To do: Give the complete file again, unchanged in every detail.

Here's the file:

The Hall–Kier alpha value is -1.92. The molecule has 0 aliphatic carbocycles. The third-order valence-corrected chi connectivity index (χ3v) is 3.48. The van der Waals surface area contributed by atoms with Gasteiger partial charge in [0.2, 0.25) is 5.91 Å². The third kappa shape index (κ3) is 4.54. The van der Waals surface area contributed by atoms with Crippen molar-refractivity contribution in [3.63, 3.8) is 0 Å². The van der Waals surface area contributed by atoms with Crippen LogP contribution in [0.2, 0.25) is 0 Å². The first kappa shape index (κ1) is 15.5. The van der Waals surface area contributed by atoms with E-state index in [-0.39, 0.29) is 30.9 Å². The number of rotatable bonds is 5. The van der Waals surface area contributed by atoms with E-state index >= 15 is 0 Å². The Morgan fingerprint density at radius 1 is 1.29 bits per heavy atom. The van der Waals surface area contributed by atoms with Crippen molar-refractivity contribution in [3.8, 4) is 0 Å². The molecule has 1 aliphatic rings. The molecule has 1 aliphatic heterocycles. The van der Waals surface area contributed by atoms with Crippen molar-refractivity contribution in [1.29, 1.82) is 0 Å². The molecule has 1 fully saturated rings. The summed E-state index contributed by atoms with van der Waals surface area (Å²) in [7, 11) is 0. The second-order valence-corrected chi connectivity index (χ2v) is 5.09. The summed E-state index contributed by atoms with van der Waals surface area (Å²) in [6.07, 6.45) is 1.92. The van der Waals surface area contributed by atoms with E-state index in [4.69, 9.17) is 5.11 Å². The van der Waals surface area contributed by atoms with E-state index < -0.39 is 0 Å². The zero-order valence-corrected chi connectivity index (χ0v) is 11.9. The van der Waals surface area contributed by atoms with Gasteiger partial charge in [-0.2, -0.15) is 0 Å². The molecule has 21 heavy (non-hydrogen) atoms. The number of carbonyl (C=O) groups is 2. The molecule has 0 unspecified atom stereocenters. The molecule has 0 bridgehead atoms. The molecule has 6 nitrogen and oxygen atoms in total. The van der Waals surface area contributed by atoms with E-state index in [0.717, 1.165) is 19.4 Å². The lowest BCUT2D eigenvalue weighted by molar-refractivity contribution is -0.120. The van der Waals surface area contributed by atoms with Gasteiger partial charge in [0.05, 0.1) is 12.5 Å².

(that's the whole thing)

The Hall–Kier alpha value is -1.92. The molecule has 0 aliphatic carbocycles. The third-order valence-corrected chi connectivity index (χ3v) is 3.48. The van der Waals surface area contributed by atoms with Gasteiger partial charge in [0.2, 0.25) is 5.91 Å². The third kappa shape index (κ3) is 4.54. The van der Waals surface area contributed by atoms with Crippen molar-refractivity contribution in [3.63, 3.8) is 0 Å². The van der Waals surface area contributed by atoms with Crippen LogP contribution in [0.2, 0.25) is 0 Å². The first kappa shape index (κ1) is 15.5. The van der Waals surface area contributed by atoms with E-state index in [-0.39, 0.29) is 30.9 Å². The number of rotatable bonds is 5. The van der Waals surface area contributed by atoms with E-state index >= 15 is 0 Å². The Morgan fingerprint density at radius 1 is 1.29 bits per heavy atom. The van der Waals surface area contributed by atoms with Crippen molar-refractivity contribution in [3.8, 4) is 0 Å². The molecule has 1 aliphatic rings. The molecule has 1 aliphatic heterocycles. The van der Waals surface area contributed by atoms with Crippen molar-refractivity contribution in [1.29, 1.82) is 0 Å². The molecule has 1 fully saturated rings. The summed E-state index contributed by atoms with van der Waals surface area (Å²) in [7, 11) is 0. The second-order valence-corrected chi connectivity index (χ2v) is 5.09. The summed E-state index contributed by atoms with van der Waals surface area (Å²) in [6.07, 6.45) is 1.92. The van der Waals surface area contributed by atoms with E-state index in [4.69, 9.17) is 5.11 Å². The van der Waals surface area contributed by atoms with E-state index < -0.39 is 0 Å². The zero-order valence-corrected chi connectivity index (χ0v) is 11.9. The van der Waals surface area contributed by atoms with Gasteiger partial charge in [-0.2, -0.15) is 0 Å². The molecule has 21 heavy (non-hydrogen) atoms. The number of carbonyl (C=O) groups is 2. The molecule has 0 unspecified atom stereocenters. The molecule has 0 bridgehead atoms. The molecule has 6 nitrogen and oxygen atoms in total. The van der Waals surface area contributed by atoms with E-state index in [0.717, 1.165) is 19.4 Å². The lowest BCUT2D eigenvalue weighted by molar-refractivity contribution is -0.120. The van der Waals surface area contributed by atoms with Gasteiger partial charge in [0.05, 0.1) is 12.5 Å².